By Jacob Fischler, Tennessee Lookout
WASHINGTON, DC–The private and public conflict between Donald Trump and Mike Pence over certifying the 2020 election results put the vice president within steps of the Jan. 6 attackers, the U.S. House committee investigating the insurrection said Thursday.
As the mob approached the U.S. Senate chamber in the Capitol, the vice president’s Secret Service retinue hustled him into a secure location. Pence’s and the rioters’ paths were within 40 feet of each other, said U.S. Rep. Pete Aguilar, a California Democrat, who led much of the committee questioning in the panel’s third public hearing.
Then-President Trump put Pence in danger by pressing him to execute a plan championed by John Eastman, an outside Trump attorney, to reject slates of electors from seven states that Trump lost: Arizona, Georgia, Michigan, New Mexico, Nevada, Pennsylvania and Wisconsin.
Pence viewed that plan as illegal and wrong and consistently told Trump as much, people close to Pence told the House Select Committee to Investigate the Jan. 6, 2021, Attack on the U.S. Capitol. Pence later publicly declared he was duty-bound to respect the will of voters and not single-handedly overturn the election.
“President Trump is wrong,” Pence said in February 2022 remarks to the conservative Federalist Society that the committee replayed Thursday.
“I had no right to overturn the election. The presidency belongs to the American people and the American people alone. And frankly, there is no idea more un-American than the notion that any one person could choose the American president.”
Committee Chairman Bennie G. Thompson said he didn’t often agree with Pence, but that he endorsed that view.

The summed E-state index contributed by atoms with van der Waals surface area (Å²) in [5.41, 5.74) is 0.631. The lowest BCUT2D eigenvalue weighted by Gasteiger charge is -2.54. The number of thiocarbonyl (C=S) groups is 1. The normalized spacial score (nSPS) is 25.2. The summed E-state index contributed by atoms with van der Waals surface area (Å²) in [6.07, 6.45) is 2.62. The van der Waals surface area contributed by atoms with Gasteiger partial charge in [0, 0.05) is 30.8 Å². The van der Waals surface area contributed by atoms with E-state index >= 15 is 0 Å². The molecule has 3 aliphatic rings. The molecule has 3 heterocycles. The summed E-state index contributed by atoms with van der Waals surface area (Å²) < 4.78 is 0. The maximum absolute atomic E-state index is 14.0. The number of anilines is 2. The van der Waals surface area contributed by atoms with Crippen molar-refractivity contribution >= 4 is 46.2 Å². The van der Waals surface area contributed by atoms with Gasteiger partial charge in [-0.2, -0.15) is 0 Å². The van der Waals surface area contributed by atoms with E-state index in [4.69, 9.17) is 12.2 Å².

“He resisted the pressure,” the Mississippi Democrat said of Pence. “He knew it was illegal. He knew it was wrong. We are fortunate for Mr. Pence’s courage on Jan. 6. Our democracy came dangerously close to catastrophe. That courage put him in tremendous danger.”
The plan to replace legitimate electors with slates of fake electors who would support Trump gained steam in early January, driving a wedge between Trump and Pence.
Pence told the president several times the plan was unconstitutional and illegal.
On the morning of Jan. 6, before addressing supporters on the White House Ellipse, Trump phoned Pence, who moved into a room to be alone to take the call.
Witnesses to Trump’s end of the call, including his daughter Ivanka Trump, characterized it as “heated.”
Former White House aide Nicholas Luna said Trump called Pence a “wimp.” Ivanka Trump’s former chief of staff, Julie Radford, said the first daughter told her Trump used an obscener term with a similar meaning.
Ivanka Trump said her father’s tone was different from what she’d “heard him take with the vice president before.”
A confidential informant associated with the far-right Proud Boys group–which the panel has said was among the organizers of attempts to violently overturn the election–told the FBI the group would have killed Pence at the Capitol if they were able, Aguilar said, citing an affidavit.
Secret Service agents tried to get Pence into a car to leave the Capitol complex, Greg Jacob, an attorney for Pence, said.
Pence refused, saying he did not want the world “to see the vice president of the United States fleeing the United States Capitol, and he was determined that we would complete the work that we had set out to do that day,” Jacob said. “And rioters who had breached the Capitol would not have the satisfaction of disrupting the proceedings beyond the day on which they were supposed to be completed.”
Instead, Pence stayed in the secure location, where he monitored events of the day.
The committee showed a photograph, made public for the first time, of Pence in the secure area watching a Trump video praising the rioters but telling them to leave the Capitol.